0
$\begingroup$

Suppose an ordered list of ordered pairs of plane shapes. The list is finite, each individual shape is finite, and all of the shapes lie within a finite rectangle. However, the shapes themselves are not simple polygons; they may be concave, they may have holes, and they may even be disconnected. (In the specific application I have in mind, I think the shapes that can actually happen are one polygon with no holes, one polygon with one interior hole, and two polygons with no holes; in all cases the polygons and holes may be convex or concave. But I could have missed something.)

For each pair $(a,b)$, shape $b$ may be equal to shape $a$, or $b$ may be a larger version of $a$, with the same centroid (sort of) (this can be made rigorous but only by explaining in detail how the shapes are generated, and I would like to avoid getting into that). It follows that $a \subseteq b$ always. The list is ordered by the areas of the $a$ shapes: for any two pairs $(a_i, b_i)$ and $(a_j, b_j)$, if $i < j$ then the area of $a_i$ is less than or equal to the area of $a_j$. Note that the analogue does not necessarily hold for the $b$ shapes.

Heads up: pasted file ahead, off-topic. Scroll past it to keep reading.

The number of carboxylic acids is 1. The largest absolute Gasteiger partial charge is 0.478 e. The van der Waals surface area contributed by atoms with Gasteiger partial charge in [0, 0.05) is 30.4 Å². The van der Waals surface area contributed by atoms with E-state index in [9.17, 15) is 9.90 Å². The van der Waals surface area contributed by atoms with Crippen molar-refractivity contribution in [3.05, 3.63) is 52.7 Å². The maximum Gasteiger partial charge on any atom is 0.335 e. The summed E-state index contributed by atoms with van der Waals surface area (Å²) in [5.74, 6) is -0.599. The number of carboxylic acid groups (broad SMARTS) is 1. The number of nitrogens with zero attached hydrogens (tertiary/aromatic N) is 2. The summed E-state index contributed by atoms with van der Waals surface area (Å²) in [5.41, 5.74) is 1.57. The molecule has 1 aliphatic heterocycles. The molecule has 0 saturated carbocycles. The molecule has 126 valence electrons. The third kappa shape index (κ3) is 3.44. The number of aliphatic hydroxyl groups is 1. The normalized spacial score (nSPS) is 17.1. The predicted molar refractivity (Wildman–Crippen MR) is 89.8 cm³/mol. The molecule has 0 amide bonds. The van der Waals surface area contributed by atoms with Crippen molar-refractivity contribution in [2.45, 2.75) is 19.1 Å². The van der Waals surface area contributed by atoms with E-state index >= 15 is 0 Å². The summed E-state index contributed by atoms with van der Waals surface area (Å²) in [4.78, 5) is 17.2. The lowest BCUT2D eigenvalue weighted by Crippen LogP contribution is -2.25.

The intersection of all the $b$ shapes is nonempty. However, the intersection of all the $a$ shapes is empty. The problem is to choose one of $a$ and $b$ from each pair such that the intersection of all of the chosen shapes is nonempty, while using as many of the $a$ shapes as possible (note that this does not mean "the intersection should be as small as possible"), as efficiently as possible.

This can be brute-forced by testing all possible choices, but there are $2^n$ of them and $n \sim 100$, so that's not going to fly. One can cut the list down a bit by skipping the cases where $a = b$ and discarding the cases where an $a$ fails to overlap the intersection of all $b$, but both of those should be rare.

This problem has enough structure that I feel there must be a more efficient method, but the only thing I can think of is to take the intersection of all the $b$ shapes and then replace them one at a time with $a$ shapes and see if that produces an empty intersection, and I'm fairly sure that doesn't actually work (for instance, if there is an $a$ shape in a bad location early in the list, this method could get stuck on intersections that include that shape, when more $a$ shapes could be used without it).

$\endgroup$
  • $\begingroup$ The $b$ shapes can be almost anything, so in the worst case you would have to test the intersections of all $2^n$ subsets anyway. $\endgroup$ – Akababa Feb 6 '18 at 4:01
  • $\begingroup$ @Akababa Does it help if I tell you that each $b$ shape is always an enlarged version of the corresponding $a$ shape, with the same centroid (sort of)? $\endgroup$ – zwol Feb 6 '18 at 13:29

Your Answer

By clicking “Post Your Answer”, you agree to our terms of service, privacy policy and cookie policy

Browse other questions tagged or ask your own question.